Theses Doctoral

Glia and synapse development in health and disease

Lee, Melissa

Healthy brain development requires coordinated synapse growth and synapse elimination, with disruptions to these processes often resulting in neurodevelopmental disorder. While glia, the non-neuronal cells of the brain, are increasingly recognized as important regulators of both of these processes, the extent of this regulation and, in the case of disorder, dysregulation is still unknown. In this dissertation, I made classic use of the mouse visual system to outline the contours of glial regulation of synapse development in both synapse growth and synapse elimination. First, I examined astrocytes and microglia in the context of normal brain development, characterizing their spatiotemporal expression patterns in and around the mouse optic tract throughout late embryonic and early postnatal development, as RGC axons are growing into their synaptic target, the dLGN (Chapter 2).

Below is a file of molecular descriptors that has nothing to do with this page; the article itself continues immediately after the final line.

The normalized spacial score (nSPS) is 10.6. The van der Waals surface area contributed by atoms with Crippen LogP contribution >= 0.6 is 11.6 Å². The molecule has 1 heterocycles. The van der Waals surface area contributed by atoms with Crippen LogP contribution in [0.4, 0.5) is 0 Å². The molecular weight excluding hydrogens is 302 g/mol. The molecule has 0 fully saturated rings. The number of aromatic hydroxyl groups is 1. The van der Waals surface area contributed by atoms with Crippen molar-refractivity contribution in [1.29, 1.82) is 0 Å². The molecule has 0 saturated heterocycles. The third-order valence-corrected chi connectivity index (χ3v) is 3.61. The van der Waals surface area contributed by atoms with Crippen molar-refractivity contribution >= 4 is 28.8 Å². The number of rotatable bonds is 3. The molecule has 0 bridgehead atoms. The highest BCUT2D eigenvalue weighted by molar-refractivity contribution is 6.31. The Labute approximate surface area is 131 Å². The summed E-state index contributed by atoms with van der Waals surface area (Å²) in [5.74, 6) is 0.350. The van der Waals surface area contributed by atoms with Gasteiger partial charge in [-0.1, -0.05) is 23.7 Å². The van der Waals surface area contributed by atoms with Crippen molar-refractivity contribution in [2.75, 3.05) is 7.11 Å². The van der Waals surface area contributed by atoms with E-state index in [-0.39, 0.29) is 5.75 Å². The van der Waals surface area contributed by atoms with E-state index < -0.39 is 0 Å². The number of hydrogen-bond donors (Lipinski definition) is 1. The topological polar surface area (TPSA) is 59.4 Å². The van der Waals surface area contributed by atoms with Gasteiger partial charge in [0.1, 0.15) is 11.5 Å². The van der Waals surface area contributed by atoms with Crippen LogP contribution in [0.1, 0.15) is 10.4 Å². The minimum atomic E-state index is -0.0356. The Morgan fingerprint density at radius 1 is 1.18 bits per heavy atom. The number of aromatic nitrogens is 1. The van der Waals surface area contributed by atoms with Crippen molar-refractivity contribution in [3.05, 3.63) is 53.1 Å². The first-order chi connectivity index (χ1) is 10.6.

Next, I examined astrocyte and microglia in the context of disorder. Here, I found that synapses are reduced in size and eye-specific RGC synapse segregation is enhanced in a mouse model of Fragile X Syndrome, the most common single-gene cause of autism and intellectual disability, (Fmr1 KO mouse) during brain development. I identified glial phagocytic genes as disrupted within the developing Fmr1 KO dLGN and demonstrated that both microglial and astrocytic engulfment of synapses were aberrantly increased during this period of enhanced segregation, providing evidence that over-active glial engulfment may drive aberrant synapse refinement during development in a model of Fragile X Syndrome (Chapter 3).


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More About This Work

Academic Units
Neurobiology and Behavior
Thesis Advisors
Mason, Carol Ann
Shirasu-Hiza, Mimi M.
Ph.D., Columbia University
Published Here
December 28, 2020